“I try to take these experiences and process them through my Jewishness,” she said. “That is why Jewish education is so important. It gives us a language and a structure to understand ourselves and our encounters with others.”
It was in 2014 that Gillman received The Covenant Foundation’s Pomegranate Prize for exemplifying promise, vision and impact as an emerging Jewish educator. In her case, one committed to the practice, enrichment and transmission of her passion for social justice and the Jewish values that drive it.
By that point, she had returned from Mumbai and moved on from a four-year run at Repair the World. There, she trained Jewish professionals and young adults to facilitate high-quality Jewish service learning opportunities with their communities.
But through this work, and as measured against her own experiences, she detected a void in some respects. Lacking was purposeful character development.
“We as social justice educators should focus on cultivating internal, interpersonal and communal capacities within ourselves and our participants … self-awareness, humility, patience, kindness, generosity. Our individual and collective abilities to live these kinds of traits are essential to tikkun olam.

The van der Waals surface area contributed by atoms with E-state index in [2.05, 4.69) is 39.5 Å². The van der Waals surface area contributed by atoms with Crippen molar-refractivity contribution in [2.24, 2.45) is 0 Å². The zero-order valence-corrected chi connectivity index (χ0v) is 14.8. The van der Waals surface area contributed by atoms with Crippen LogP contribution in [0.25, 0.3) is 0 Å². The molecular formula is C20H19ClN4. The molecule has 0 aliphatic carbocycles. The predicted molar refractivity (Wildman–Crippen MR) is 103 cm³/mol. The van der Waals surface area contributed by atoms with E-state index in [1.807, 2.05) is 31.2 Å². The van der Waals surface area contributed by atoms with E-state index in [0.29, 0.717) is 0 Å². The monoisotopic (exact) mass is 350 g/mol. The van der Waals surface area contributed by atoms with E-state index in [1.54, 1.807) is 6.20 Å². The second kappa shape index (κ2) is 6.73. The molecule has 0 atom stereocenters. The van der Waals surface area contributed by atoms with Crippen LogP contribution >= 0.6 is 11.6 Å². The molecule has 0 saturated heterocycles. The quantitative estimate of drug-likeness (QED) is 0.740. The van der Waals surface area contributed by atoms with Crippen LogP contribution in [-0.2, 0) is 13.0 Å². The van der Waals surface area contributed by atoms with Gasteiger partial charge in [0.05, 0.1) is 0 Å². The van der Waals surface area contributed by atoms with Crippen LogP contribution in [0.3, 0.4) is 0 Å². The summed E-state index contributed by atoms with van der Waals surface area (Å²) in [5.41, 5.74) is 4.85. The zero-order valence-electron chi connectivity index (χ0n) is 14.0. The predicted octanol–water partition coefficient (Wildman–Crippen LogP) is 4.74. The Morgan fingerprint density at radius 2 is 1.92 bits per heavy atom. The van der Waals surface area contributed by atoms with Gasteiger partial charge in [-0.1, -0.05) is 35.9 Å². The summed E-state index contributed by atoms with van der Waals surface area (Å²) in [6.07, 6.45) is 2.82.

“We have to engage in this internal work to ensure that we can do our external community work responsibly. Bypassing reflection – examining the ways we’re conceiving of and showing up in our tikkun olam efforts – inhibits the potential for deepened relationships and, in turn, real impact. Fortunately for us, Judaism is made up of frameworks and vocabularies to help us develop these qualities and skills.”
She works now at Jewish Family Service (JFS) in Seattle, as Education Coordinator. JFS is a social service organization modeling how Jewish values can drive and motivate. For Gillman, it’s like a lab, where she can work together with colleagues to move the needle in the way she described.
Together, she and her colleagues engage with JFS stakeholders – employees, donors, volunteers, clients, partners and community leaders –to design creative educational programs addressing the internal and external examinations she considers so crucial.
Take refugee resettlement as an example. It’s a major area of activity for JFS. Gillman uses Jewish text, literature, poetry, and other mediums to enhance community members’ understanding of refugee experiences and how JFS approaches resettlement in all its myriad complexities, and invites participants to consider how they relate.
And, she envisioned JFS’s Exploring Dignity program, which gives colleagues and volunteers a platform to discuss the concept, self reflect, and infuse intentionality into their work with clients and each other in new ways.